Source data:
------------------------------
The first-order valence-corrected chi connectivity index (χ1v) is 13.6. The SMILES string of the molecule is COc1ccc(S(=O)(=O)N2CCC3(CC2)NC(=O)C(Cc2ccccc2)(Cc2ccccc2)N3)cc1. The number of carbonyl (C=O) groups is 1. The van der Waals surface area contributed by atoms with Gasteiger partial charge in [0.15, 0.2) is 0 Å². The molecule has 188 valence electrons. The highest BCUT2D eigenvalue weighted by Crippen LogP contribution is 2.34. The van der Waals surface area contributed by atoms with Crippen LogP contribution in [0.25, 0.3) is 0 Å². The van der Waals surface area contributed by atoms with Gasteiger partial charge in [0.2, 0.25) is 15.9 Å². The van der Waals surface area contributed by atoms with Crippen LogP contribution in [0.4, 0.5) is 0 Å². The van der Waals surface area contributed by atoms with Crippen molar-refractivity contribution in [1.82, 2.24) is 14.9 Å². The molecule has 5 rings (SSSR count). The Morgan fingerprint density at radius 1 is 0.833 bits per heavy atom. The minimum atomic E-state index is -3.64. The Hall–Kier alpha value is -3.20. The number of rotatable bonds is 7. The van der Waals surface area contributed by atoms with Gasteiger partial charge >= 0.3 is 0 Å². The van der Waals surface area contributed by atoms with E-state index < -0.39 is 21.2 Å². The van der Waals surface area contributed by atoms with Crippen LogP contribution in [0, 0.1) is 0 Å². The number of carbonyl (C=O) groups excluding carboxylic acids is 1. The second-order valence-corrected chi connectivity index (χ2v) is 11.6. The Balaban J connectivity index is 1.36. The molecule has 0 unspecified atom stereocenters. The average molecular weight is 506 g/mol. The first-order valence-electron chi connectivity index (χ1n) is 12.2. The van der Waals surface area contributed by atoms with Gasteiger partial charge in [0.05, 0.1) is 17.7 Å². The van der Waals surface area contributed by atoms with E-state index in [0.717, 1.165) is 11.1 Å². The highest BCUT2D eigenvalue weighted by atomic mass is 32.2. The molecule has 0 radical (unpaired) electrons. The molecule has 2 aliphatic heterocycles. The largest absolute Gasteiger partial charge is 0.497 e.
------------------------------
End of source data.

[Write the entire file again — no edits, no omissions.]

The first-order valence-corrected chi connectivity index (χ1v) is 13.6. The SMILES string of the molecule is COc1ccc(S(=O)(=O)N2CCC3(CC2)NC(=O)C(Cc2ccccc2)(Cc2ccccc2)N3)cc1. The number of carbonyl (C=O) groups is 1. The van der Waals surface area contributed by atoms with Gasteiger partial charge in [0.15, 0.2) is 0 Å². The molecule has 188 valence electrons. The highest BCUT2D eigenvalue weighted by Crippen LogP contribution is 2.34. The van der Waals surface area contributed by atoms with Crippen LogP contribution in [0.25, 0.3) is 0 Å². The van der Waals surface area contributed by atoms with Gasteiger partial charge in [0.2, 0.25) is 15.9 Å². The van der Waals surface area contributed by atoms with Crippen LogP contribution in [0.4, 0.5) is 0 Å². The van der Waals surface area contributed by atoms with Crippen molar-refractivity contribution in [1.82, 2.24) is 14.9 Å². The molecule has 5 rings (SSSR count). The Morgan fingerprint density at radius 1 is 0.833 bits per heavy atom. The minimum atomic E-state index is -3.64. The Hall–Kier alpha value is -3.20. The number of rotatable bonds is 7. The van der Waals surface area contributed by atoms with Gasteiger partial charge >= 0.3 is 0 Å². The van der Waals surface area contributed by atoms with E-state index < -0.39 is 21.2 Å². The van der Waals surface area contributed by atoms with Crippen LogP contribution in [0, 0.1) is 0 Å². The number of carbonyl (C=O) groups excluding carboxylic acids is 1. The second-order valence-corrected chi connectivity index (χ2v) is 11.6. The Balaban J connectivity index is 1.36. The molecule has 0 unspecified atom stereocenters. The average molecular weight is 506 g/mol. The first-order valence-electron chi connectivity index (χ1n) is 12.2. The van der Waals surface area contributed by atoms with Gasteiger partial charge in [0.05, 0.1) is 17.7 Å². The van der Waals surface area contributed by atoms with E-state index in [0.717, 1.165) is 11.1 Å². The highest BCUT2D eigenvalue weighted by atomic mass is 32.2. The molecule has 0 radical (unpaired) electrons. The molecule has 2 aliphatic heterocycles. The largest absolute Gasteiger partial charge is 0.497 e.